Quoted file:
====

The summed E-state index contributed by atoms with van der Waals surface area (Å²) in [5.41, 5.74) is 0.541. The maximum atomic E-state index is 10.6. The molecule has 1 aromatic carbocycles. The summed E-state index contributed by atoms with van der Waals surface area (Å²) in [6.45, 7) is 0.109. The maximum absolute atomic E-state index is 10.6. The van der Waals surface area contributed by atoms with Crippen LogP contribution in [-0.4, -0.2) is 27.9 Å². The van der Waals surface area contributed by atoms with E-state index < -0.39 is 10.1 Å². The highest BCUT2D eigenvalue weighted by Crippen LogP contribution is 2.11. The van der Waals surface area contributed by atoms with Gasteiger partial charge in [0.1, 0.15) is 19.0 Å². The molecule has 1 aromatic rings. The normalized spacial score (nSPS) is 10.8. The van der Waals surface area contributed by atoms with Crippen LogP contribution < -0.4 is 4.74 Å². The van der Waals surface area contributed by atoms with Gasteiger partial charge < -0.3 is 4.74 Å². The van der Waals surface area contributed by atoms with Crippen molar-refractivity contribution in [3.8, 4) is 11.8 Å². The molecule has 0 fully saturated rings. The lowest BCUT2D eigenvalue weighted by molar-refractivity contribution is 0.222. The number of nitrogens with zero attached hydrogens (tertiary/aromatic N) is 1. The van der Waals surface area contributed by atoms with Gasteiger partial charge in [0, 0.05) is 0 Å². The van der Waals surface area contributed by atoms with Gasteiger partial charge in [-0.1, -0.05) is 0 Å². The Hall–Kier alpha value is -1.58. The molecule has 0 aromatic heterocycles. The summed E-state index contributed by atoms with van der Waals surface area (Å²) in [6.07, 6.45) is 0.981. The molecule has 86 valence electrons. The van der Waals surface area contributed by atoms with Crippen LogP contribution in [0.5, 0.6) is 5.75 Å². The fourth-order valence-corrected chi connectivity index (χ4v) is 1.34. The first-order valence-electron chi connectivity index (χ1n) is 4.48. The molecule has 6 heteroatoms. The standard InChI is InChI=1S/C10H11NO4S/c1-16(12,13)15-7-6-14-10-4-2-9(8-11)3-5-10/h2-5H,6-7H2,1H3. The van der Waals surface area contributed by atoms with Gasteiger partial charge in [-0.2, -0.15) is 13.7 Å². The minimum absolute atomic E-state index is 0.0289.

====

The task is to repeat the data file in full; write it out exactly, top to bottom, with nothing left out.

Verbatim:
The summed E-state index contributed by atoms with van der Waals surface area (Å²) in [5.41, 5.74) is 0.541. The maximum atomic E-state index is 10.6. The molecule has 1 aromatic carbocycles. The summed E-state index contributed by atoms with van der Waals surface area (Å²) in [6.45, 7) is 0.109. The maximum absolute atomic E-state index is 10.6. The van der Waals surface area contributed by atoms with Crippen LogP contribution in [-0.4, -0.2) is 27.9 Å². The van der Waals surface area contributed by atoms with E-state index < -0.39 is 10.1 Å². The highest BCUT2D eigenvalue weighted by Crippen LogP contribution is 2.11. The van der Waals surface area contributed by atoms with Gasteiger partial charge in [0.1, 0.15) is 19.0 Å². The molecule has 1 aromatic rings. The normalized spacial score (nSPS) is 10.8. The van der Waals surface area contributed by atoms with Crippen LogP contribution < -0.4 is 4.74 Å². The van der Waals surface area contributed by atoms with Gasteiger partial charge < -0.3 is 4.74 Å². The van der Waals surface area contributed by atoms with Crippen molar-refractivity contribution in [3.8, 4) is 11.8 Å². The molecule has 0 fully saturated rings. The lowest BCUT2D eigenvalue weighted by molar-refractivity contribution is 0.222. The number of nitrogens with zero attached hydrogens (tertiary/aromatic N) is 1. The van der Waals surface area contributed by atoms with Gasteiger partial charge in [0, 0.05) is 0 Å². The van der Waals surface area contributed by atoms with Gasteiger partial charge in [-0.1, -0.05) is 0 Å². The Hall–Kier alpha value is -1.58. The molecule has 0 aromatic heterocycles. The summed E-state index contributed by atoms with van der Waals surface area (Å²) in [6.07, 6.45) is 0.981. The molecule has 86 valence electrons. The van der Waals surface area contributed by atoms with Crippen LogP contribution in [0.5, 0.6) is 5.75 Å². The fourth-order valence-corrected chi connectivity index (χ4v) is 1.34. The first-order valence-electron chi connectivity index (χ1n) is 4.48. The molecule has 6 heteroatoms. The standard InChI is InChI=1S/C10H11NO4S/c1-16(12,13)15-7-6-14-10-4-2-9(8-11)3-5-10/h2-5H,6-7H2,1H3. The van der Waals surface area contributed by atoms with Gasteiger partial charge in [-0.2, -0.15) is 13.7 Å². The minimum absolute atomic E-state index is 0.0289.